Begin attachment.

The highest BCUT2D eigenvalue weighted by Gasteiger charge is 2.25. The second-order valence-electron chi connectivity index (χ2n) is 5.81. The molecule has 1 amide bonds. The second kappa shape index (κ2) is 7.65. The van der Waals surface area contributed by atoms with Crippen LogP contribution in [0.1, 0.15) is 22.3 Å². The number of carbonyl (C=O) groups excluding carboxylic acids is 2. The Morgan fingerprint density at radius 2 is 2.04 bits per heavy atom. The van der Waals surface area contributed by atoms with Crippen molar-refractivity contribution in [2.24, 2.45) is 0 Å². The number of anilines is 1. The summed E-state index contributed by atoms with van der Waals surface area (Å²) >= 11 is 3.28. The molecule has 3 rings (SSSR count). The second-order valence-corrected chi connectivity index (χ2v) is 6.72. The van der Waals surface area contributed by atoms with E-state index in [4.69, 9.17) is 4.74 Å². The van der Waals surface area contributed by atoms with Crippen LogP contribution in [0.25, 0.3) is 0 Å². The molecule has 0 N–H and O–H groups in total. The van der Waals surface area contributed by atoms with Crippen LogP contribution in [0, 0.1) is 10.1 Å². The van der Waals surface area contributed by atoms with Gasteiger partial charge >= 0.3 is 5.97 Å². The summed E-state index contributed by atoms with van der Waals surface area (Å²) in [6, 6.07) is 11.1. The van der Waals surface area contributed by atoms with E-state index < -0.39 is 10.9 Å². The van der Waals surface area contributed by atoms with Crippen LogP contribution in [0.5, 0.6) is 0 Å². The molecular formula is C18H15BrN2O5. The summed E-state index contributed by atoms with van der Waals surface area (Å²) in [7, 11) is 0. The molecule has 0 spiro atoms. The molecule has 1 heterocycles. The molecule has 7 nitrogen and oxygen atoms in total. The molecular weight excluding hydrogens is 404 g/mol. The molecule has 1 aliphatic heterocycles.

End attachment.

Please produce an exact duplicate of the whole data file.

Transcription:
The highest BCUT2D eigenvalue weighted by Gasteiger charge is 2.25. The second-order valence-electron chi connectivity index (χ2n) is 5.81. The molecule has 1 amide bonds. The second kappa shape index (κ2) is 7.65. The van der Waals surface area contributed by atoms with Crippen LogP contribution in [0.1, 0.15) is 22.3 Å². The number of carbonyl (C=O) groups excluding carboxylic acids is 2. The Morgan fingerprint density at radius 2 is 2.04 bits per heavy atom. The van der Waals surface area contributed by atoms with Crippen molar-refractivity contribution in [2.24, 2.45) is 0 Å². The number of anilines is 1. The summed E-state index contributed by atoms with van der Waals surface area (Å²) >= 11 is 3.28. The molecule has 3 rings (SSSR count). The second-order valence-corrected chi connectivity index (χ2v) is 6.72. The van der Waals surface area contributed by atoms with E-state index in [4.69, 9.17) is 4.74 Å². The van der Waals surface area contributed by atoms with Crippen LogP contribution in [0.25, 0.3) is 0 Å². The molecule has 0 N–H and O–H groups in total. The van der Waals surface area contributed by atoms with Crippen LogP contribution in [0, 0.1) is 10.1 Å². The van der Waals surface area contributed by atoms with Gasteiger partial charge >= 0.3 is 5.97 Å². The summed E-state index contributed by atoms with van der Waals surface area (Å²) in [6, 6.07) is 11.1. The van der Waals surface area contributed by atoms with E-state index < -0.39 is 10.9 Å². The van der Waals surface area contributed by atoms with Crippen LogP contribution in [0.5, 0.6) is 0 Å². The molecular formula is C18H15BrN2O5. The summed E-state index contributed by atoms with van der Waals surface area (Å²) in [7, 11) is 0. The molecule has 0 spiro atoms. The molecule has 1 heterocycles. The molecule has 7 nitrogen and oxygen atoms in total. The molecular weight excluding hydrogens is 404 g/mol. The molecule has 1 aliphatic heterocycles.